Why Microsoft was Right to Kill SBS
Microsoft’s decision to discontinue Small Business Server, a highly popular product in the channel, has rankled many solution providers who believe the replacement, Windows Server 2012, and cloud options aren’t always appropriate for small businesses. However, there’s logic behind Microsoft’s decision, and it will ultimately benefit the channel.
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To say the channel isn’t happy with Microsoft’s decision to discontinue Windows Small Business Server would be an understatement. The loss of the bestselling product has rankled many solution providers who say Microsoft is turning its back on partners and customers who have come to rely on the popular product tailored for small office environments.
Instead, Microsoft believes solution providers should either support small business customers with the new Windows Server 2012 as an on-premise deployment or a cloud service. At the Microsoft Worldwide Partner Conference in Toronto, Microsoft used one of its main stage keynote presentations to show off the new operating system as a cloud platform, revealing where Microsoft wants its small business customers to go.
Many solution providers are upset that Microsoft is essentially compelling them to sell their customers into either more expensive server solutions or a hosted server. Already, several hosting companies, including Rackspace, have announced initiatives to expand their hosted server offerings using the new Windows Server 2012.
“I take it emotionally because I care. The vendors are starting to be as bad as the government by telling us what is right for our clients. What if everyone said that Google was the only proper cloud-based spam filter solution, would that make you smile? Of course not. The cloud has its place, it's just another way of delivery of services; I get that, but it's also not the answer for all,” wrote Don Bentz, co-founder of Preferred IT Group, in Facebook discussion.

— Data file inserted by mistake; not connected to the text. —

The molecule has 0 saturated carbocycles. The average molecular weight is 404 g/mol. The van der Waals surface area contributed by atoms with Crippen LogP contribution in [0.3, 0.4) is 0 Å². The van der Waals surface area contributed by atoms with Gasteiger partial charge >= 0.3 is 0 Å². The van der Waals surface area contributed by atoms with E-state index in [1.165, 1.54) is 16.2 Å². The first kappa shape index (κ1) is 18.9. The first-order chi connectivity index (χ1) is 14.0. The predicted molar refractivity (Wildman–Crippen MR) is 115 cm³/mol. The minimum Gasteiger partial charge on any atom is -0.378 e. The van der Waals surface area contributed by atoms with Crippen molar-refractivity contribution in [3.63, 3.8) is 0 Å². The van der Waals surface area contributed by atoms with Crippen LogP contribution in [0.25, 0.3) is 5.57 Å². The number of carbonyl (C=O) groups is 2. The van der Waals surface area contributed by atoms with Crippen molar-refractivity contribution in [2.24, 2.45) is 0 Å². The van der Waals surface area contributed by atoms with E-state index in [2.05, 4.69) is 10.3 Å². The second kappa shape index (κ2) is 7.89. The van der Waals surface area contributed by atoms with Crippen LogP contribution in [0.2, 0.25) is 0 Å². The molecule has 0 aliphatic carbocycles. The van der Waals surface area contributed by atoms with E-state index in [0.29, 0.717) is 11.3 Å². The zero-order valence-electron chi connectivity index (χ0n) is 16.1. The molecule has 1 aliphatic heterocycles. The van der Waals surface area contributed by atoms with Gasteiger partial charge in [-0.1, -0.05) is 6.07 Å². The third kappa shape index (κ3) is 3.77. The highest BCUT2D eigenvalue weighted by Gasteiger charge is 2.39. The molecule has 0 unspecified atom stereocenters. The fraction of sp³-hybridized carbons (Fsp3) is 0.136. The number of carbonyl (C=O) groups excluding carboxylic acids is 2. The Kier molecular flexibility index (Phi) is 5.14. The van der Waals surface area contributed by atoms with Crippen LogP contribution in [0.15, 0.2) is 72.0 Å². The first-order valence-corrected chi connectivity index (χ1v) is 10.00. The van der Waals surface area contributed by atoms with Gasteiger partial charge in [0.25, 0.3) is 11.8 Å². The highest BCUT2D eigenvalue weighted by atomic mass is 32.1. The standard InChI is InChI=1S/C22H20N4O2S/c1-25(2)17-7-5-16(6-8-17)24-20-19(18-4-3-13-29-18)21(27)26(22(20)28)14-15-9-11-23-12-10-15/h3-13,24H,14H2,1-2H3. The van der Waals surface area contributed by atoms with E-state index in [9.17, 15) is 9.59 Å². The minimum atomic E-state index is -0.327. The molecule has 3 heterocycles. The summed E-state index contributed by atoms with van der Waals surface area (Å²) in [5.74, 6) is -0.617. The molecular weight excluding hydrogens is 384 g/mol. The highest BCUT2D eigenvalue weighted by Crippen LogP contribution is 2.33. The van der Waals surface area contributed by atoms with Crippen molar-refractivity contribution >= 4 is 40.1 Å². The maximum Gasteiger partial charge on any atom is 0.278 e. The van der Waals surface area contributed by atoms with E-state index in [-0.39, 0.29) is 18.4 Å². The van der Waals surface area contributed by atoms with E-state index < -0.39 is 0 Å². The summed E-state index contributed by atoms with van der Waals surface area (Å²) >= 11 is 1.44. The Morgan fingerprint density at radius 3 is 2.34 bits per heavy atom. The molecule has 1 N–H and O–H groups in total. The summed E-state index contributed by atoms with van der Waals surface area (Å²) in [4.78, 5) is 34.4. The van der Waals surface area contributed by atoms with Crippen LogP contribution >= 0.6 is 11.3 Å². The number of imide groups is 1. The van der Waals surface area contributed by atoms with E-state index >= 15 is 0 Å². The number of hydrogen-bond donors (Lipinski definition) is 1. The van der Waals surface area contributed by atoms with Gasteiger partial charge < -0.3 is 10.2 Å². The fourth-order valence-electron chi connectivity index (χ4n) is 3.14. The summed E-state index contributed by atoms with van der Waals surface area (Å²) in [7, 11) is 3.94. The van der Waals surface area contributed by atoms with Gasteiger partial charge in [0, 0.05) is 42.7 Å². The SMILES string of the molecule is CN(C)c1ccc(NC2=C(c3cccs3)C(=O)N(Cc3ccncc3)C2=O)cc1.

As some solution providers have expressed, SBS may have been good for one more updated release. Another upgrade would have provided the market with a satisfying product while simultaneously providing the channel and their customers a little more time to adapt to the cloud realities of the future.
The reality is Microsoft is doing its channel partners – hosting and resellers – a favor by compelling cloud migration through the SBS discontinuation. By making the choice between on-premise and cloud easier by eliminating SBS, Microsoft is looking to accelerate cloud adoption, which will benefit end users and help stimulate cloud sales.
Beyond Rackspace and the other tier-1 hosting companies, there are scores of hosting providers struggling to engage the channel in reselling and supporting their hosted servers and services. They are often rebuffed by solution providers who still see a vibrant business in selling and supporting on-premise hardware, namely servers. In many regards, hosting providers aren’t competing against other hosters, but rather on-premise servers flowing through solution providers.
True, moving to cloud servers doesn’t always meet the customers’ current need, which is why Microsoft says Windows Server 2012 – available in September – will remain a viable offering. However, the majority of small businesses can be supported with cloud-based servers more efficiently from an administrative and cost perspective.
Solution providers will benefit from this migration as reselling space and support services in a hosting environment creates an annuity revenue stream for their business and more deeply entangles their sales and support teams with customers. Solution provider may not have that same one-time revenue from the sale of a server, but they will gain incremental revenue and profit benefits over time.
Like all things related to cloud computing in the channel, this change will require solution providers to make tough decisions about their business operations and structure. Those solution providers making the transition will find their administrative and technical support burdens decreased by the hosted model, thus lowering their cost of sales and operations. That alone is worth following Microsoft’s lead.
For customers that don’t want cloud, there’s still Windows Server 2012, a more complicated product for sure. But, as Vlad Mazek, CEO of Own Web Now, wrote on his Facebook wall, complicated means more professional services revenue for supporting solution providers.
Change is often painful. In the case of Microsoft’s Small Business Server, change is painful for the ultimate betterment of the partner and customer.